Life has calmed down for her. Working as a programme manager at a coaching business, being with Onno (“I met him at the pub on my 31st birthday”): the past years have been the happiest of Jorien Knevel’s life. Getting there wasn’t smooth sailing, though. She enjoyed studying and working well enough, but she lacked a sense of purpose, “meaning something to others”. She often wrestled with questions about life and her dreams for the future. What do I want to achieve? Who do I want to be? That’s when she suffered the worst setback – a burnout.
The Bonnefanten Convent was the domain of the Sisters of the Holy Sepulchre until 1789 and of the Bonnefanten Museum from 1952 to 1979. Maastricht University has owned it for almost forty years now. There’s a bookcase in the attic; the top shelf holds books entitled I can do it and I’ll get through this. The shelves below contain brochures on such topics as fear of failure, depression, negative self-perception and – relatable to every student – procrastination. The bookcase and its contents belong to Sibren Fetter (37), career counsellor at UM.
No trains are running between Sittard and Maastricht this week. I’m at the mercy of a small local bus. It drops me off in Bunde, a village where you could hear a pin drop. I ring the doorbell of a terraced house across from a playground. My interviewee’s boyfriend opens the door. “She’s just getting a pie from the bakery round the corner.” Inside, the house smells a bit musty. There’s a cuckoo clock on the wall and a floral-patterned armchair in front of the window. This is going to be the most boring interview of the whole series, I think to myself. Yonne Tangelder (36) soon proves me wrong.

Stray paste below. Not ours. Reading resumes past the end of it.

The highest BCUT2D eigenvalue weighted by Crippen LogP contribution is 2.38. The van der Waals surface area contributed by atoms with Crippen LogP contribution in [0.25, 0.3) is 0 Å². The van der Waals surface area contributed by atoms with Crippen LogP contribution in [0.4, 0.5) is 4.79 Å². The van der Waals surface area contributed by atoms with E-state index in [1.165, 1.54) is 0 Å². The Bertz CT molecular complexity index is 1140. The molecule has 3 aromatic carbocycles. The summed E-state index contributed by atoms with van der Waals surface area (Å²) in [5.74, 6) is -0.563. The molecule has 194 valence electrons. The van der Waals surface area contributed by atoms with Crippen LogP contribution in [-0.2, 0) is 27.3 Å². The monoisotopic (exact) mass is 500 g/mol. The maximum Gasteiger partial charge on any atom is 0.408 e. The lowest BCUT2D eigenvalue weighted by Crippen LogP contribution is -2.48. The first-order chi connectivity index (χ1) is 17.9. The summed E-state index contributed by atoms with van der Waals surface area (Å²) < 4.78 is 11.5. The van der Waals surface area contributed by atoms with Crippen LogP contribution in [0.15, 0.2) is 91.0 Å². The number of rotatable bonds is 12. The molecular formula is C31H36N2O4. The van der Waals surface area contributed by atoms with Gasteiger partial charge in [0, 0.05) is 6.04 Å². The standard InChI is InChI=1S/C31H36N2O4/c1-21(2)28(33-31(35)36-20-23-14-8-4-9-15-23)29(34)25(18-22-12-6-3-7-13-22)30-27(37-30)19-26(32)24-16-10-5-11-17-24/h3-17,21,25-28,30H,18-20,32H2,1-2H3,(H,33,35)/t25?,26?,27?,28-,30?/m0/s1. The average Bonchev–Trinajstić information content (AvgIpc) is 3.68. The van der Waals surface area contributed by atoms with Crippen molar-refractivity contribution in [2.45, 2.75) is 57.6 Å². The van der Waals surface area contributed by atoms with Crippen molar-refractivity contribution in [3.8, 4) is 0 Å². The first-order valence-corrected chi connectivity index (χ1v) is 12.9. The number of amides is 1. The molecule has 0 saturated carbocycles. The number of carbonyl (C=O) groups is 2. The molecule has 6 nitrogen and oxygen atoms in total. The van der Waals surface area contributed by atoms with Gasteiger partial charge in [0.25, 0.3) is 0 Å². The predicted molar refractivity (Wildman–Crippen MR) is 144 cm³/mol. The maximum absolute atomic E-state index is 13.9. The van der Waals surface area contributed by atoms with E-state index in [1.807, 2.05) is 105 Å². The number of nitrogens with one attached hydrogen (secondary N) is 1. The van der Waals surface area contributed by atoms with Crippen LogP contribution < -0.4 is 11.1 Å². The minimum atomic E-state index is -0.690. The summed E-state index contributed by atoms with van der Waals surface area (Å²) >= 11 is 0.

In July 2017, on her first trip as a war correspondent, she was shot at. Lisa Dupuy (28), a University College Maastricht graduate, fell into an ambush in the jungle of eastern Congo. “We were in the middle of the Okapi Wildlife Reserve when we were attacked by a gang of criminals. They were looking for gold and didn’t want any prying eyes.” Five of the people in her group – which consisted of twenty journalists, supervised by park rangers – were killed. “I was perplexed. I wanted to run away, but I had no idea where to go.”